Dramaturgy

As a dramaturg in production, I seek to build bridges between the playwright, production artists, audience, and community. I use research, real-life learning experiences, and complementary art to maximize and deepen the impact of the play.

Black Superhero Magic Mama

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By Inda Craig-Galván, at Company One Theatre

directed by Summer L. Williams
in partnership with the City of Boston’s Office of Arts & Culture

In all the books that Sabrina Jackson reads her son Tramarion, tragedy’s just an origin story, something to propel the heroes into wondrous new worlds. When tragedy strikes in her own life, Sabrina launches herself into a fantastical, technicolor universe where she gets to be the hero.

A high-flying adventure that refuses to be held down by the gravity at its core, Inda Craig-Galván’s Black Super Hero Magic Mama is a powerful refutation of the disproportionate expectations placed on Black mothers and their sons.

“Impressively daring, the play escapes into a comic-book universe to better come to grips with an overwhelming — and all too real — American horror.” — LA Times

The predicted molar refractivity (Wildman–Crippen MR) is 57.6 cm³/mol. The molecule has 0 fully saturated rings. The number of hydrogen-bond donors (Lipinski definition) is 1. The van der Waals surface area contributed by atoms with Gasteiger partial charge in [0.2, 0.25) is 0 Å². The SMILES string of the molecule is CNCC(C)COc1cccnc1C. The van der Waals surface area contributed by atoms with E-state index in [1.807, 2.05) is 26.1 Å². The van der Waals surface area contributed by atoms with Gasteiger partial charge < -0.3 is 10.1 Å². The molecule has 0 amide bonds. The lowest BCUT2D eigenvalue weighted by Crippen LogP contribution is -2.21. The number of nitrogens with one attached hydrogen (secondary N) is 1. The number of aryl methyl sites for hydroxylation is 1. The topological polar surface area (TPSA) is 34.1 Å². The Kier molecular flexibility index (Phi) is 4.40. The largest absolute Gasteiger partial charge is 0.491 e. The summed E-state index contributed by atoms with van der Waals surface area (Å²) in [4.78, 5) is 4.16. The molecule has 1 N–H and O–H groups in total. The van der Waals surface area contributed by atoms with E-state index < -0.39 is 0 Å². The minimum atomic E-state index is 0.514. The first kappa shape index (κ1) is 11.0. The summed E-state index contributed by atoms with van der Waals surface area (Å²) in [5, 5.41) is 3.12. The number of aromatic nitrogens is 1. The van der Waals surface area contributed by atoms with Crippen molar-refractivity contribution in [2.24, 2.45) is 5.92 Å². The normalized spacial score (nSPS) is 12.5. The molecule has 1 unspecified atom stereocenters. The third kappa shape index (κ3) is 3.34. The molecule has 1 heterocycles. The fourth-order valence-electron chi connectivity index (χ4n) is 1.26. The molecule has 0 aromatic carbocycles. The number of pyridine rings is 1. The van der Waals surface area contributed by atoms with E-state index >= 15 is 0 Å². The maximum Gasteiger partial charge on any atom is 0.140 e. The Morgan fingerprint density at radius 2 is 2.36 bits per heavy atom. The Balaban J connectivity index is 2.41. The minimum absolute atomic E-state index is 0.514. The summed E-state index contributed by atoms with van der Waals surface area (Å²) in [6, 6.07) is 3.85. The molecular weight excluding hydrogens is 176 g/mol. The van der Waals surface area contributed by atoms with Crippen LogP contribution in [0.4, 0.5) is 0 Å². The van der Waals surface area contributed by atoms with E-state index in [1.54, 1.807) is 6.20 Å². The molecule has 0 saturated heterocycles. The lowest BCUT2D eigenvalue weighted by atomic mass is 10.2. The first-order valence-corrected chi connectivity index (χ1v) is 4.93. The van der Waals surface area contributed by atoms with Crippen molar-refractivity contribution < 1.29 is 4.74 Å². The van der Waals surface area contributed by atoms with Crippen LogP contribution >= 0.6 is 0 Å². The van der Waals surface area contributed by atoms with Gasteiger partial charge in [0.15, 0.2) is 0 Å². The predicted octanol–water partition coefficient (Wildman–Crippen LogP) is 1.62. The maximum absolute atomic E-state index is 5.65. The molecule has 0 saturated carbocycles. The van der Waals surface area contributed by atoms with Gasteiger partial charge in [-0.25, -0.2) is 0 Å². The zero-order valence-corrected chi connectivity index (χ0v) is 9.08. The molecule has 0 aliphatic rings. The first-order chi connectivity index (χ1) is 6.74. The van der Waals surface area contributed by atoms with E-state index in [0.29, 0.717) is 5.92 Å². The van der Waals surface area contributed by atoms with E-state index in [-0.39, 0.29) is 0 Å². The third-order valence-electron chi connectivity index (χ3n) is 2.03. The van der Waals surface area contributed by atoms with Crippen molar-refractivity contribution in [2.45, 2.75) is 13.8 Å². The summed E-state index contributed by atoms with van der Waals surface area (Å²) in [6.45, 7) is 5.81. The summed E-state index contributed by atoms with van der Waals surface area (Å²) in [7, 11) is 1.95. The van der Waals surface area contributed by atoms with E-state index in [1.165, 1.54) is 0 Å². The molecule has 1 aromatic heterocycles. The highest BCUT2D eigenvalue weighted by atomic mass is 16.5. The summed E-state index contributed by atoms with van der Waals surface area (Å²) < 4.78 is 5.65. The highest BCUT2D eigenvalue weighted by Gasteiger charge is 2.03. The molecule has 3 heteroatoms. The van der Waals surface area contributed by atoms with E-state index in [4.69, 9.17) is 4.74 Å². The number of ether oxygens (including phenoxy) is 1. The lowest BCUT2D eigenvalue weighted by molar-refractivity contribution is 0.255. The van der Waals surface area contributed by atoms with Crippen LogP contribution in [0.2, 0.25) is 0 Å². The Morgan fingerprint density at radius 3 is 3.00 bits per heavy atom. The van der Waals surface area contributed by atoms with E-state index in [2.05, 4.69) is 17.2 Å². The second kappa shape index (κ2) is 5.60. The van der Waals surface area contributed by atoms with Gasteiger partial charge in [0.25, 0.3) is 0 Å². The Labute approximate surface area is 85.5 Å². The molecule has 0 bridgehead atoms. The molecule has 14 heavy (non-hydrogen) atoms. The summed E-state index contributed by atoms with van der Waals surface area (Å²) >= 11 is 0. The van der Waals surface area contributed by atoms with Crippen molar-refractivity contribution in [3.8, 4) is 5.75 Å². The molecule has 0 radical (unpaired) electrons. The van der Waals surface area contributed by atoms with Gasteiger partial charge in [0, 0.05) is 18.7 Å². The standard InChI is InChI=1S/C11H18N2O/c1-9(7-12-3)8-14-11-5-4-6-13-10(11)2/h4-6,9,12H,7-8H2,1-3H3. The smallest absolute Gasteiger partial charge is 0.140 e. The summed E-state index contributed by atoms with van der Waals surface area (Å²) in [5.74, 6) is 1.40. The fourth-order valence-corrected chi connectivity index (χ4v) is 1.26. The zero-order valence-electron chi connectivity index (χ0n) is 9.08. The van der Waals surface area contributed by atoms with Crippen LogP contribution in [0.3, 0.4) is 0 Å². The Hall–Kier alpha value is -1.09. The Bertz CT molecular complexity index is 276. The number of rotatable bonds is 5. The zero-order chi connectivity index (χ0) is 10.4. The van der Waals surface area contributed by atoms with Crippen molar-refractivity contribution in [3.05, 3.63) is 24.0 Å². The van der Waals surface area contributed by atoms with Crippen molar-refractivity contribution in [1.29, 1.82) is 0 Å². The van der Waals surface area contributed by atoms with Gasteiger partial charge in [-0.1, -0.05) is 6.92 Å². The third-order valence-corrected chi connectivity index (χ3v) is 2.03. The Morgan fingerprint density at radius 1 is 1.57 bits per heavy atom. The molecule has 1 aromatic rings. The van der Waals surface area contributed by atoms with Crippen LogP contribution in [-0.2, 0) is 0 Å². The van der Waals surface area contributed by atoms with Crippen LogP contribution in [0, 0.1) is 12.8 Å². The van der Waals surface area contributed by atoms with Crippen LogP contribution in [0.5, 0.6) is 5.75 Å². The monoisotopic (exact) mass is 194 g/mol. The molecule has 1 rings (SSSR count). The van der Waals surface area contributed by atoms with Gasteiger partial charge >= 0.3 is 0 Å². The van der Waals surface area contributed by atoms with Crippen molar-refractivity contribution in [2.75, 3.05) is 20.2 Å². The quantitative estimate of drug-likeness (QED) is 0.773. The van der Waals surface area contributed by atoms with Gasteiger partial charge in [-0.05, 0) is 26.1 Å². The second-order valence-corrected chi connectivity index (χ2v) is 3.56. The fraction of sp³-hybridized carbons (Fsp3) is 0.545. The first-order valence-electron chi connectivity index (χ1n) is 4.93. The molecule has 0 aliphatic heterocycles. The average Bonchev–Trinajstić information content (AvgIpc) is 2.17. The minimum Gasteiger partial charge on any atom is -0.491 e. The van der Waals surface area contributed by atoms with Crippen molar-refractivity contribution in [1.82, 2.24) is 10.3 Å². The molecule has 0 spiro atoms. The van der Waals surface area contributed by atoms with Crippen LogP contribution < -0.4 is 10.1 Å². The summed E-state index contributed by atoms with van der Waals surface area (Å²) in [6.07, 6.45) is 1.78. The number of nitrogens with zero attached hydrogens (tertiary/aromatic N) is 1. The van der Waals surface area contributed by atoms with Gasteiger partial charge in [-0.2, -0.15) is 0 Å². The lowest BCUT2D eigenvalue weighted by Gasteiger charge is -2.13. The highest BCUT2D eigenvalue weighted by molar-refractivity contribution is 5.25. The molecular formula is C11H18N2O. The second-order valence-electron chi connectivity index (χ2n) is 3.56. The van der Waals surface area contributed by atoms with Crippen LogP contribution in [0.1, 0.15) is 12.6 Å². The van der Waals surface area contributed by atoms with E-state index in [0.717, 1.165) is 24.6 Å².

Wolf Play

Photo: Andrew James Wang

by Hansol Jung, at Company One Theatre

A National New Play Network Rolling World Premiere

directed by Summer L. Williams
in partnership with the Boston Public Library

Before COVID-19 put live theatre on pause in early 2020, Wolf Play made its Boston debut at the Boston Public Library in Copley Square. During this rehearsal process, we brought in experts in boxing and puppetry to ground the actors' performances and the world of the play. Over the course of the production, lead dramaturg Ilana M. Brownstein and I curated material on the dramaturgy blog that explored topics that were crucial for the performers and production team to understand in crafting their work. 

Leading up to performances at BPL's Rabb Hall, Brownstein and I designed and assembled an interactive wall at the library which allowed audiences to respond to the play using curated materials. 

"Hansol Jung’s moving and inventively on-point play is directed by Summer L. Williams with her usual deft touch." — Boston Globe

Cardboard Piano

by Hansol Jung, at New Repertory Theatre

directed by Benny Sato Ambush

Link to program

During this process, I researched and uplifted the potent elements of Jung's play, which dealt heavily in the history of northern Uganda and white American Christian evangelicalism. The production team and I worked with a cultural consultant from the region in which the play was set to learn about a first-hand experience of Joseph Kony's regime and hear about how anti-LGBTQ+ discrimination impacts local culture. We also spent time together learning Ugandan music, which was used throughout the piece. 

Photo: Andrew Brilliant

"Tragic loss leads to hatred and grief, but time and maturation contribute to understanding and equanimity. There may be no happy ending, but growth and awareness signal some progress and a glimmer of hope." — Broadway World